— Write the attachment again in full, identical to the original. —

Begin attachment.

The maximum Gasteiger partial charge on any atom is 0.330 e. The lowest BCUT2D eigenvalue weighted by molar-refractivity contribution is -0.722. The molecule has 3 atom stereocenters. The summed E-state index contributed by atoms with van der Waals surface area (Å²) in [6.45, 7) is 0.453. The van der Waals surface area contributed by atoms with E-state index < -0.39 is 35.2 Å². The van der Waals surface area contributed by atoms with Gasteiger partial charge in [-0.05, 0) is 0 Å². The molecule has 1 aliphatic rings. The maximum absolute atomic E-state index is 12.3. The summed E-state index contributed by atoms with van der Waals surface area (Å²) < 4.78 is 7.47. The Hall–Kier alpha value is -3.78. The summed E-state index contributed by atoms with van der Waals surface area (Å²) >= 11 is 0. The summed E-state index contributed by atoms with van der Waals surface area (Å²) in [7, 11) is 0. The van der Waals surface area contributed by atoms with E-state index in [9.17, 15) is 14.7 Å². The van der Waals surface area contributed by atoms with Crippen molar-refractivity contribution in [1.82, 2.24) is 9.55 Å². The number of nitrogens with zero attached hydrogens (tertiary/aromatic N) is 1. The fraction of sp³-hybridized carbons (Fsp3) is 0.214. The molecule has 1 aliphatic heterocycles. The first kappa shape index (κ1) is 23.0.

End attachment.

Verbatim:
The maximum Gasteiger partial charge on any atom is 0.330 e. The lowest BCUT2D eigenvalue weighted by molar-refractivity contribution is -0.722. The molecule has 3 atom stereocenters. The summed E-state index contributed by atoms with van der Waals surface area (Å²) in [6.45, 7) is 0.453. The van der Waals surface area contributed by atoms with E-state index < -0.39 is 35.2 Å². The van der Waals surface area contributed by atoms with Gasteiger partial charge in [-0.05, 0) is 0 Å². The molecule has 1 aliphatic rings. The maximum absolute atomic E-state index is 12.3. The summed E-state index contributed by atoms with van der Waals surface area (Å²) < 4.78 is 7.47. The Hall–Kier alpha value is -3.78. The summed E-state index contributed by atoms with van der Waals surface area (Å²) >= 11 is 0. The summed E-state index contributed by atoms with van der Waals surface area (Å²) in [7, 11) is 0. The van der Waals surface area contributed by atoms with E-state index in [9.17, 15) is 14.7 Å². The van der Waals surface area contributed by atoms with Crippen molar-refractivity contribution in [1.82, 2.24) is 9.55 Å². The number of nitrogens with zero attached hydrogens (tertiary/aromatic N) is 1. The fraction of sp³-hybridized carbons (Fsp3) is 0.214. The molecule has 1 aliphatic heterocycles. The first kappa shape index (κ1) is 23.0.